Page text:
Saturday, February 19, 2011

Seed starting!

I'm very excited to say that we started our first batch of seeds! In spring of 2010, seeds were started six weeks before transplant, but I thought it might mean tomatoes sooner if started earlier this year. I will probably do succession seedlings as a backup in case these don't pan out, but in the meantime gardening season 2011 has begun.  Tomatoes, tomatillos, and romanesco have all sprouted.  Waiting on the wild yellow strawberries, but not holding my breath. I may try again with those soon. Peppers were started today. Here are some romanesco the day they came out.
romanesco day 1
This year I used coconut fiber pellets for initial seed starting. The kids love expanding them, and they are easy to deal with before transplanting to larger containers. It might mean more work in the long run, but the seedlings seem to love to sprout in the germination station, and you can't beat the entertainment level for the kids. The heat mat helps, I'm sure, as does the south facing window.
romanesco day 5
We belong to a local CSA and received a good number of cranberry beans in last year's share, so I saved the last batch to see if I could grow some as well. I wasn't sure how well they would do, so I tested a batch in a wet towel and they all sprouted.
cranberry bean sprouts
This means I will be direct sowing some cranberry beans in a few months, once I find a spot for them. The tomatoes are also looking happy so far.
tomato seedlings
That's about it for now. I am working on the garden layout plans still but will hopefully be able to share those soon.

Wednesday, February 9, 2011

Dreaming of greener pastures...

It's February. It's the month of seemingly endless suffering. We get ice and snow storms typically usually accompanied by the coldest temperatures of the year with downright brutal winds. I like green things but let's face it, my "garden" looks like this :

After being cooped up in the house for weeks on end, it is easy to get lost in the melancholy but it's time to get the proverbial ball rolling and start preparing for the bounty of spring and summer. It's fun to daydream and remember when it all looked alot more like this :

Last year was an amazing growing season. We certainly learned a host of lessons on what to plant, when to plant and more importantly I think, HOW MUCH to plant. Needless, to say one does not need 47 lettuce plants. Oh, and when you get "double yield" cucumber seeds, they mean it. All great topics to delve into for future posts.

But all in all, the table was continuously graced with home grown colors that continue to make me smile.

So in the midst of last weeks arrival of a fresh foot and a half of snow, I brought out my dirt and my pots and got started on my brassica. They want to be outside as established plants before the last frost so I thumb my nose at you old man winter and I shall bring forth green things in the house where I can nurture them and smell the wonders of earth, even when I can't see it outside. Here, in my own way, with my romanesco, cauliflower and cabbages I look forward to greener days in the not so distant future.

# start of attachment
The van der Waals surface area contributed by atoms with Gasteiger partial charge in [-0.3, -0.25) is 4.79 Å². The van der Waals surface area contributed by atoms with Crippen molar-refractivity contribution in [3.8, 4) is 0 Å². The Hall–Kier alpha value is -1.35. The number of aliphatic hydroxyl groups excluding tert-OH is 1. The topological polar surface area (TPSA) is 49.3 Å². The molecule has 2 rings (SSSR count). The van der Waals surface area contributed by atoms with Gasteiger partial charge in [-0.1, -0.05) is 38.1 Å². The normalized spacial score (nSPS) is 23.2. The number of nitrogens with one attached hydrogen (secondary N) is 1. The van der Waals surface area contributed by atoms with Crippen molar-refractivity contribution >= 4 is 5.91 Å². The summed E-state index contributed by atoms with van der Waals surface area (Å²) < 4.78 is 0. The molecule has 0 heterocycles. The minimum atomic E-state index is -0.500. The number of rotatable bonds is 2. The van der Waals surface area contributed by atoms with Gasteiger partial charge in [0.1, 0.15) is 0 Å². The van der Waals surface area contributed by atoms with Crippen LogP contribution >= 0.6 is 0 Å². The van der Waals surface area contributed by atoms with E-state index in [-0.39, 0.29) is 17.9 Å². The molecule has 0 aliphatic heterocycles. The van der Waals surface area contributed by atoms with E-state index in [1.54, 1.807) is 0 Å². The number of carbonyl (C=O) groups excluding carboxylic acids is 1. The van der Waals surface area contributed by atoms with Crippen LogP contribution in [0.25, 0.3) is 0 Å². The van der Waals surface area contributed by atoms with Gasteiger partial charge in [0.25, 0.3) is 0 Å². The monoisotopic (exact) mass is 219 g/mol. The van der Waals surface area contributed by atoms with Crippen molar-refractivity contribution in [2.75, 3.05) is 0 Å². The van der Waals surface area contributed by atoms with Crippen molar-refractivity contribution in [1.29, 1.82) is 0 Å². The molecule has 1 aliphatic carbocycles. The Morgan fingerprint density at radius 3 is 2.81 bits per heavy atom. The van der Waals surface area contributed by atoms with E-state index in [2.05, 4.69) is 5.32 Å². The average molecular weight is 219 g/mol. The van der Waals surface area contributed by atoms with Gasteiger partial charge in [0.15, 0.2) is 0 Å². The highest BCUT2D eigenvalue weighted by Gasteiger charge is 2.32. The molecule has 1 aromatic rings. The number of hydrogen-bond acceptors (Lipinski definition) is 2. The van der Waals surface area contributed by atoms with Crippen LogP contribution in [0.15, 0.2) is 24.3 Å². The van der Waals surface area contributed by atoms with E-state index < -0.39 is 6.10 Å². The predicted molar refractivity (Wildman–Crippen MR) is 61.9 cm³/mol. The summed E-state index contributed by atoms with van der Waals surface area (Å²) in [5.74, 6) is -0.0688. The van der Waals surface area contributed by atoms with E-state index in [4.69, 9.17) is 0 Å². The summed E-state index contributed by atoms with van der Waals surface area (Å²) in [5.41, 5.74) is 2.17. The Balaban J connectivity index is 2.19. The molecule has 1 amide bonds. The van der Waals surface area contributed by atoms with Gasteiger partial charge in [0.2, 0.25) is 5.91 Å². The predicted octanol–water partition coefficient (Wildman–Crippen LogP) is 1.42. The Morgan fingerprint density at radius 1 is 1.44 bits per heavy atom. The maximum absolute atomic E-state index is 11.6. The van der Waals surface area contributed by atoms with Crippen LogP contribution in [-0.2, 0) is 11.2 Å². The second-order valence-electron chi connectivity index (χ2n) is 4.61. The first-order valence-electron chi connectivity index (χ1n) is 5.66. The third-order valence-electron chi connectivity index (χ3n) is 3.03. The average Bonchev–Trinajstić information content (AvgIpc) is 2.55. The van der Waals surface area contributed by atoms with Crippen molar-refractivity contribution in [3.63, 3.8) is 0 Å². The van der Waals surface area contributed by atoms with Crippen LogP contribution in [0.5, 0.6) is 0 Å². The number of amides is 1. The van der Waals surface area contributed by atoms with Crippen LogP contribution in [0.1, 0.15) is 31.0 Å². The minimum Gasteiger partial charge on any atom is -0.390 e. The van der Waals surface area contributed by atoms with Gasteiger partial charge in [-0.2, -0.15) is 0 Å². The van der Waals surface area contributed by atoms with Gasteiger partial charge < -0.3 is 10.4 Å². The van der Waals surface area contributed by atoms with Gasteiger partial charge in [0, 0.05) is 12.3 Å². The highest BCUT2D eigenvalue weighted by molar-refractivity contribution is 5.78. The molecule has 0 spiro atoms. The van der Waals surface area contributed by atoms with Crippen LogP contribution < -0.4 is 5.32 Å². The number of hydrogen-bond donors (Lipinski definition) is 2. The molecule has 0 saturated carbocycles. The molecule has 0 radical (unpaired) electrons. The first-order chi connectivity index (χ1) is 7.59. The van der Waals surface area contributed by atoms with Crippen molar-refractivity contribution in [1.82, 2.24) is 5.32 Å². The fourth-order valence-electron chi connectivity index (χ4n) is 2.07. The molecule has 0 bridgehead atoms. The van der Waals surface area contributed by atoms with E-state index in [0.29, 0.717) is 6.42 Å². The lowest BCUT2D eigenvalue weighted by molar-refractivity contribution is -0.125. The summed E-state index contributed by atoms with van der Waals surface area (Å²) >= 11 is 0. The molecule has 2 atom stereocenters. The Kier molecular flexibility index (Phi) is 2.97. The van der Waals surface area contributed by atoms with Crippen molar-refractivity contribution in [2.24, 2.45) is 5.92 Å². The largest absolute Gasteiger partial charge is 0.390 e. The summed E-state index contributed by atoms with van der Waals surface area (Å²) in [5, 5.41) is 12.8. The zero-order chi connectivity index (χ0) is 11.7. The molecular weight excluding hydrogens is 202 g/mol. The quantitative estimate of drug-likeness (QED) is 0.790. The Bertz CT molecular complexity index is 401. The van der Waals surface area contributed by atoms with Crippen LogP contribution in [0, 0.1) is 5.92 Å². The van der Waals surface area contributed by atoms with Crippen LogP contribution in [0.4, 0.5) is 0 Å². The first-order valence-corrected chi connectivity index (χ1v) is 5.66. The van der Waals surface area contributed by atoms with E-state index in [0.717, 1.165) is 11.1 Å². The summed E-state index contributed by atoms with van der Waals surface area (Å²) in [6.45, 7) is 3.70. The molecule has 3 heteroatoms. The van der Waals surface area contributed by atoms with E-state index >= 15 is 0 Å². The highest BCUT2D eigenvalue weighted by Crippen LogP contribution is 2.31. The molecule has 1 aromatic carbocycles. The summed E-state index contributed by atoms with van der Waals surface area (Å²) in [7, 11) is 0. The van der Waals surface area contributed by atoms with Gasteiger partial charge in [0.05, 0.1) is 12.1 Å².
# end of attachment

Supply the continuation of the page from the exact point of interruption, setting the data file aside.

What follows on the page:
So as the canned goods from last harvest dwindle down and the groundhog tells us we can expect a light transition this year, let's daydream! What are everyone's plans for earthly greatness this year?

Sunday, February 6, 2011


Currently I'm working on a garden layout based on sun/shade and companion planting, while taking into consideration the fact that two years ago we got the dreaded tomato blight so I'm keeping tomatoes out of the box they were in that year.  I never paid attention to companion planting before last year, but from now on I will. Last year's garden did very well (except for my poor cucurbits, which were afflicted with everything from powdery mildew to cucumber beetles to squash vine borers) and I'd like to think companion planting had at least some influence on the garden's success. Of course, the weather was unusually warm and dry last summer, so most gardens did do quite well as long as there was enough water to go around.

This year's seeds came from Seed Savers Exchange, Baker Creek Heirloom Seeds, and Peaceful Valley Farm Supply. I may order more but I already have more than I could possibly use! Seed starting will begin over the next month or so for romanesco, tomatoes, tomatillos, and possibly herbs.

From which supplier do you like to order seeds? Are there any particular varieties you plant year after year, or do you like to try something new each season?  I have a modest vegetable garden but am always looking for ways to improve and maximize it.

Saturday, February 5, 2011

i love germ(ination)!

Seeds have been ordered and are arriving!  Even though we are deep in snow, I know it is almost germination time.

Thinking back to last year's garden makes me smile:
 Thinking forward to this year's garden does the same. Are you ready for growing season 2011?